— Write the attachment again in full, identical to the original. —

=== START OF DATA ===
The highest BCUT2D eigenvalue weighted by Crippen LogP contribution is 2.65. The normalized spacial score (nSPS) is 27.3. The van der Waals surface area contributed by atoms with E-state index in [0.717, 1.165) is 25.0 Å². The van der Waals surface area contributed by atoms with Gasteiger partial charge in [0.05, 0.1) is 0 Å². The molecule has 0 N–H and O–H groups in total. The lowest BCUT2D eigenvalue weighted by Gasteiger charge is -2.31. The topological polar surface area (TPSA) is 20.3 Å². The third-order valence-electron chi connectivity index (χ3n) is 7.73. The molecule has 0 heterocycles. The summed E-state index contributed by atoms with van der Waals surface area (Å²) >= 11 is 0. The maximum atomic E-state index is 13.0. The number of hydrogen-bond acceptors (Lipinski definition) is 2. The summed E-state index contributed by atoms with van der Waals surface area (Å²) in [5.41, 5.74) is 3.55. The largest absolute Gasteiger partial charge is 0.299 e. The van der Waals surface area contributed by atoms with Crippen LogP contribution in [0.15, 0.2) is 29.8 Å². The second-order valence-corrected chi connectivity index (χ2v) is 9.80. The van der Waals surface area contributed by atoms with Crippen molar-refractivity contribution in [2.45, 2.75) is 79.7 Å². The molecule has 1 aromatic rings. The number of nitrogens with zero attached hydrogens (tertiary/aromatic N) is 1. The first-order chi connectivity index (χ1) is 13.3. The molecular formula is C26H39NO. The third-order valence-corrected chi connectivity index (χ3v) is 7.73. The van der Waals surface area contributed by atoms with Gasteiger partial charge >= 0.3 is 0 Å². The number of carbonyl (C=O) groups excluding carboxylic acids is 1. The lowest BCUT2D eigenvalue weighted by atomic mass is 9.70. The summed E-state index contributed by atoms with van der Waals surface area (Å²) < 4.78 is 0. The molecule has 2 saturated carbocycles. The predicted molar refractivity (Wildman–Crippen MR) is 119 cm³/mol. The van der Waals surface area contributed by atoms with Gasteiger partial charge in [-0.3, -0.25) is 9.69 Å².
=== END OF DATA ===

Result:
The highest BCUT2D eigenvalue weighted by Crippen LogP contribution is 2.65. The normalized spacial score (nSPS) is 27.3. The van der Waals surface area contributed by atoms with E-state index in [0.717, 1.165) is 25.0 Å². The van der Waals surface area contributed by atoms with Gasteiger partial charge in [0.05, 0.1) is 0 Å². The molecule has 0 N–H and O–H groups in total. The lowest BCUT2D eigenvalue weighted by Gasteiger charge is -2.31. The topological polar surface area (TPSA) is 20.3 Å². The third-order valence-electron chi connectivity index (χ3n) is 7.73. The molecule has 0 heterocycles. The summed E-state index contributed by atoms with van der Waals surface area (Å²) >= 11 is 0. The maximum atomic E-state index is 13.0. The number of hydrogen-bond acceptors (Lipinski definition) is 2. The summed E-state index contributed by atoms with van der Waals surface area (Å²) in [5.41, 5.74) is 3.55. The largest absolute Gasteiger partial charge is 0.299 e. The van der Waals surface area contributed by atoms with Crippen LogP contribution in [0.15, 0.2) is 29.8 Å². The second-order valence-corrected chi connectivity index (χ2v) is 9.80. The van der Waals surface area contributed by atoms with Crippen molar-refractivity contribution in [2.45, 2.75) is 79.7 Å². The molecule has 1 aromatic rings. The number of nitrogens with zero attached hydrogens (tertiary/aromatic N) is 1. The first-order chi connectivity index (χ1) is 13.3. The molecular formula is C26H39NO. The third-order valence-corrected chi connectivity index (χ3v) is 7.73. The van der Waals surface area contributed by atoms with Gasteiger partial charge >= 0.3 is 0 Å². The number of carbonyl (C=O) groups excluding carboxylic acids is 1. The lowest BCUT2D eigenvalue weighted by atomic mass is 9.70. The summed E-state index contributed by atoms with van der Waals surface area (Å²) < 4.78 is 0. The molecule has 2 saturated carbocycles. The predicted molar refractivity (Wildman–Crippen MR) is 119 cm³/mol. The van der Waals surface area contributed by atoms with Gasteiger partial charge in [-0.3, -0.25) is 9.69 Å².